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ORAC
4th Sep 2016, 12:50
Sunday Times: Stratospheric gains for a new breed of space pioneer | Business | The Times & The Sunday Times (http://www.thetimes.co.uk/edition/business/stratospheric-gains-for-a-new-breed-of-space-pioneer-lt29v05h6)

Just before noon on a scorching day in June, a rocket blasted off from the Satish Dhawan Space Centre on Sriharikota, an island north of Madras. Within minutes it had climbed to 315 miles above the earth, where the nose of the device peeled open and, like a dandelion in the wind, shed satellites into the great beyond.

The biggest of them was a high-powered mapping satellite sent up by the Indian military. Most of the rest were tiny, no bigger than shoe boxes. Each weighed about the same as the average pet cat. These mini satellites, known as Doves, were built not on a secure military base in India but by tattooed technicians 9,000 miles away in a grubby and hip neighbourhood of San Francisco.

The manufacturer, Planet, operates from a warehouse opposite a charity shop and around the corner from one of the city’s most famous gay bars, the Lone Star Saloon. Its unassuming surrounds give few inklings of its ambition. Planet wants to encircle the world with enough satellites to photograph every inch of its surface, every day. The dozen that hitched a ride on the Indian rocket joined a fleet of 50 Planet machines already in orbit, snapping away.

Will Marshall, a British physicist who left Nasa four years ago to co-found Planet, expects to have a constellation of 100 satellites in operation by the end of the year — enough to make the vision a reality. Sitting in a conference room at the San Francisco HQ, the fresh-faced scientist held up his smartphone and said: “We are taking the miniaturisation of this and applying it to space,” he said. “What used to take something the size of a double-decker bus can now be done by something the size of a shoe box. We are already streaming the largest amount of data humanity has ever seen — by far.”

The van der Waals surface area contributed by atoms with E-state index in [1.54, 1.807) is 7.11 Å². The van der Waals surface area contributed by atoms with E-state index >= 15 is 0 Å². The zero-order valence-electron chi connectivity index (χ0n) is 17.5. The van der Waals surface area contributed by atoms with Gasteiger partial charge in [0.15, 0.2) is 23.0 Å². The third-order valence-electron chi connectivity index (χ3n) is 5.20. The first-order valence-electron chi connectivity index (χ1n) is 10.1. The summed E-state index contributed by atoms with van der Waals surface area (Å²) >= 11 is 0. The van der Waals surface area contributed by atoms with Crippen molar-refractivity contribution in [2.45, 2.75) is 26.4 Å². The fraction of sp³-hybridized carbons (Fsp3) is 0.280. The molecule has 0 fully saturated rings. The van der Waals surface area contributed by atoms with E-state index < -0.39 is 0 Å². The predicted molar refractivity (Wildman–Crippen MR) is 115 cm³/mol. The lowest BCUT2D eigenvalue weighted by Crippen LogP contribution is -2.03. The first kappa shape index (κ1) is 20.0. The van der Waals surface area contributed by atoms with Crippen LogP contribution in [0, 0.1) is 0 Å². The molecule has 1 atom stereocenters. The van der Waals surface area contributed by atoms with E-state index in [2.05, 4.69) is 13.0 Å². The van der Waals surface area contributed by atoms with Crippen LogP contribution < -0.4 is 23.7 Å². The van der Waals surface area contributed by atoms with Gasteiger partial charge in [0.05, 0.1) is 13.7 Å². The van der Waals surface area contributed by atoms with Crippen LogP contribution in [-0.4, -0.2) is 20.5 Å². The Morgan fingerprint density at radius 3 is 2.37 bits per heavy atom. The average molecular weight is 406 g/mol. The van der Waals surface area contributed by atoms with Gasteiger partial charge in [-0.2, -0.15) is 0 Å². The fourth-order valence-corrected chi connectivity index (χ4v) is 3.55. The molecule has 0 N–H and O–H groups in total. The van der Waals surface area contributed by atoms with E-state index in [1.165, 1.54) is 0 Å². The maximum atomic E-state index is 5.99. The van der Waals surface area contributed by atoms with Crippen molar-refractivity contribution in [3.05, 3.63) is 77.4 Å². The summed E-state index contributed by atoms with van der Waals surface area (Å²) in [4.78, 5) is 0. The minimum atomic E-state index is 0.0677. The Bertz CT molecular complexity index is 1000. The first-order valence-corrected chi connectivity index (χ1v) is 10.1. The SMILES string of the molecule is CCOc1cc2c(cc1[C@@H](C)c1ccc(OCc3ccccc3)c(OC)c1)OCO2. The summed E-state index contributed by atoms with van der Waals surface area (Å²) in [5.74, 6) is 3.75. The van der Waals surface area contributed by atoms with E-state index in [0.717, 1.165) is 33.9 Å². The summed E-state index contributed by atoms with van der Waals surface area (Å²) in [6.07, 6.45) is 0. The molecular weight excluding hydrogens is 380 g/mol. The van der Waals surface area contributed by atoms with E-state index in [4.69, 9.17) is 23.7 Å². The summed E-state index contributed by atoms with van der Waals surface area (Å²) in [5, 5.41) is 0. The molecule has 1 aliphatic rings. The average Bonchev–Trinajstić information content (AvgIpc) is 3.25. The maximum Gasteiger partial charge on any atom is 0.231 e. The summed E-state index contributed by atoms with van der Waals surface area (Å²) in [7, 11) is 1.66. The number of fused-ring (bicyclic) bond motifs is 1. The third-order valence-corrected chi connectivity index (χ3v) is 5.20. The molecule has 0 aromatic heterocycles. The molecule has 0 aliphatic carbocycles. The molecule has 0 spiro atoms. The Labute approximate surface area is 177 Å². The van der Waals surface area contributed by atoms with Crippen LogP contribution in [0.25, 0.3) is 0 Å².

It’s not easy to get a satellite into orbit. Space companies often have to hitch a ride on rockets that have other purposes — such as a government putting up a military satellite. There are lots of problems with this system. There may or may not be extra room for private machines........

Planet Labs’ constantly updated view of the world, broken down into 10ft2 segments by the Doves’ high-powered cameras and streamed to a network of ground stations, will make it a “wildly profitable business”, Marshall predicts. More than 100 companies already pay for Planet data, from hedge funds betting on crop yields to big retailers wanting to count vehicles in their car parks.

Planet has raised more than $180m from investors including the World Bank and Yuri Milner, the billionaire who was an early backer of Facebook. Musk’s SpaceX, last year raised $1bn from Google, Fidelity and others. In 2014, Google paid $500m in cash for Skybox, a developer of imaging satellites started by four Stanford University students.

Miniaturisation is driving the revolution. After 1957, when the USSR launched Sputnik 1 — a wonky orb about the size of a beach ball — satellites got bigger and bigger. This has reversed dramatically in recent years as companies pack boxes ranging in size from a washing machine to Planet’s little Doves with powerful microchips and high-definition cameras. The number of operational satellites in orbit last year was 1,381, a 39% increase over five years, according to the Tauri Group, an aerospace consultancy.